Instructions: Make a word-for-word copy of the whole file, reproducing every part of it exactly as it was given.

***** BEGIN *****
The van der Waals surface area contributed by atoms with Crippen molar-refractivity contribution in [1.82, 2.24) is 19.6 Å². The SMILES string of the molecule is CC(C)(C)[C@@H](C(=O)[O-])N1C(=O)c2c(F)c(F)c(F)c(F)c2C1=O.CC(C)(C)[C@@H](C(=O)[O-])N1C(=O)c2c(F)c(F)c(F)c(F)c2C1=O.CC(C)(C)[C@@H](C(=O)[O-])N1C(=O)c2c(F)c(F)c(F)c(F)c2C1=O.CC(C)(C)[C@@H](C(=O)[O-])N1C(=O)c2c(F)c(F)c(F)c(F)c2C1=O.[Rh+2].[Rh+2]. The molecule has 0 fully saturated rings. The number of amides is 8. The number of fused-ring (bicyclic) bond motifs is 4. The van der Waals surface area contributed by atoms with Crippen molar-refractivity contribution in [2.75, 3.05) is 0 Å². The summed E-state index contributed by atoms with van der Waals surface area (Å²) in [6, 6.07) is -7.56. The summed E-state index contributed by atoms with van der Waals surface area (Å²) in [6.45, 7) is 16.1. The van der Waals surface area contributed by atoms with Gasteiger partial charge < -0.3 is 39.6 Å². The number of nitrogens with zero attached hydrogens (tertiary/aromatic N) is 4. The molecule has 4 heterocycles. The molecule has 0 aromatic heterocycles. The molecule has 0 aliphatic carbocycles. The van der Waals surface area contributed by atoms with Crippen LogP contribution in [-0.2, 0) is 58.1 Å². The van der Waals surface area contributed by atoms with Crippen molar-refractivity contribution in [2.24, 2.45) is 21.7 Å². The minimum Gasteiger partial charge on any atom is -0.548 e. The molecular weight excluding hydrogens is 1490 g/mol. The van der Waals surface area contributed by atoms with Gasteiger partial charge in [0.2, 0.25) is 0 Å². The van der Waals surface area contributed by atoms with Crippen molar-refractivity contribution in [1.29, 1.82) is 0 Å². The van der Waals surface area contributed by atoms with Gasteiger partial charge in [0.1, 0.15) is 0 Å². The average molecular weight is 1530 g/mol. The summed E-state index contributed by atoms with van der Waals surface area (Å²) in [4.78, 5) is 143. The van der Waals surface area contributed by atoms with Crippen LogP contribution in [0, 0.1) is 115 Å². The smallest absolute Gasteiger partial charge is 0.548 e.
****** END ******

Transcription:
The van der Waals surface area contributed by atoms with Crippen molar-refractivity contribution in [1.82, 2.24) is 19.6 Å². The SMILES string of the molecule is CC(C)(C)[C@@H](C(=O)[O-])N1C(=O)c2c(F)c(F)c(F)c(F)c2C1=O.CC(C)(C)[C@@H](C(=O)[O-])N1C(=O)c2c(F)c(F)c(F)c(F)c2C1=O.CC(C)(C)[C@@H](C(=O)[O-])N1C(=O)c2c(F)c(F)c(F)c(F)c2C1=O.CC(C)(C)[C@@H](C(=O)[O-])N1C(=O)c2c(F)c(F)c(F)c(F)c2C1=O.[Rh+2].[Rh+2]. The molecule has 0 fully saturated rings. The number of amides is 8. The number of fused-ring (bicyclic) bond motifs is 4. The van der Waals surface area contributed by atoms with Crippen molar-refractivity contribution in [2.75, 3.05) is 0 Å². The summed E-state index contributed by atoms with van der Waals surface area (Å²) in [6, 6.07) is -7.56. The summed E-state index contributed by atoms with van der Waals surface area (Å²) in [6.45, 7) is 16.1. The van der Waals surface area contributed by atoms with Gasteiger partial charge < -0.3 is 39.6 Å². The number of nitrogens with zero attached hydrogens (tertiary/aromatic N) is 4. The molecule has 4 heterocycles. The molecule has 0 aromatic heterocycles. The molecule has 0 aliphatic carbocycles. The van der Waals surface area contributed by atoms with Crippen LogP contribution in [-0.2, 0) is 58.1 Å². The van der Waals surface area contributed by atoms with Crippen molar-refractivity contribution in [2.24, 2.45) is 21.7 Å². The minimum Gasteiger partial charge on any atom is -0.548 e. The molecular weight excluding hydrogens is 1490 g/mol. The van der Waals surface area contributed by atoms with Gasteiger partial charge in [0.2, 0.25) is 0 Å². The van der Waals surface area contributed by atoms with Crippen molar-refractivity contribution in [1.29, 1.82) is 0 Å². The van der Waals surface area contributed by atoms with Gasteiger partial charge in [0.1, 0.15) is 0 Å². The average molecular weight is 1530 g/mol. The summed E-state index contributed by atoms with van der Waals surface area (Å²) in [4.78, 5) is 143. The van der Waals surface area contributed by atoms with Crippen LogP contribution in [0, 0.1) is 115 Å². The smallest absolute Gasteiger partial charge is 0.548 e.